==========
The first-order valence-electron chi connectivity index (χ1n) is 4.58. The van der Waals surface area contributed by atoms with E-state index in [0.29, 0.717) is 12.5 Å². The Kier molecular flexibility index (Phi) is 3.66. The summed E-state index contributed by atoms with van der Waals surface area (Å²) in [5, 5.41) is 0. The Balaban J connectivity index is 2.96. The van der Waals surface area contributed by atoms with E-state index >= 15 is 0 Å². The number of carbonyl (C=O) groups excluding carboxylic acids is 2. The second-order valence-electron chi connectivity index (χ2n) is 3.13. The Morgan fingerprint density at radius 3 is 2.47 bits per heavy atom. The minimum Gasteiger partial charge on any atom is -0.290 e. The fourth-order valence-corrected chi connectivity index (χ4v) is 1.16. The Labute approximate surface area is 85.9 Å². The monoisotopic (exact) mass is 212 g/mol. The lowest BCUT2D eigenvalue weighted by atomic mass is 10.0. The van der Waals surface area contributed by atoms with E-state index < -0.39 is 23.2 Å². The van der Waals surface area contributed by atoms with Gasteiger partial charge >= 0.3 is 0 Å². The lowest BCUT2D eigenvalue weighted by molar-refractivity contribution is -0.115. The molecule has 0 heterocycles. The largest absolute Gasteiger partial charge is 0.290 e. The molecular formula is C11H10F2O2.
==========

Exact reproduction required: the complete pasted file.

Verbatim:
The first-order valence-electron chi connectivity index (χ1n) is 4.58. The van der Waals surface area contributed by atoms with E-state index in [0.29, 0.717) is 12.5 Å². The Kier molecular flexibility index (Phi) is 3.66. The summed E-state index contributed by atoms with van der Waals surface area (Å²) in [5, 5.41) is 0. The Balaban J connectivity index is 2.96. The van der Waals surface area contributed by atoms with E-state index >= 15 is 0 Å². The number of carbonyl (C=O) groups excluding carboxylic acids is 2. The second-order valence-electron chi connectivity index (χ2n) is 3.13. The Morgan fingerprint density at radius 3 is 2.47 bits per heavy atom. The minimum Gasteiger partial charge on any atom is -0.290 e. The fourth-order valence-corrected chi connectivity index (χ4v) is 1.16. The Labute approximate surface area is 85.9 Å². The monoisotopic (exact) mass is 212 g/mol. The lowest BCUT2D eigenvalue weighted by atomic mass is 10.0. The van der Waals surface area contributed by atoms with E-state index < -0.39 is 23.2 Å². The van der Waals surface area contributed by atoms with Gasteiger partial charge >= 0.3 is 0 Å². The lowest BCUT2D eigenvalue weighted by molar-refractivity contribution is -0.115. The molecule has 0 heterocycles. The largest absolute Gasteiger partial charge is 0.290 e. The molecular formula is C11H10F2O2.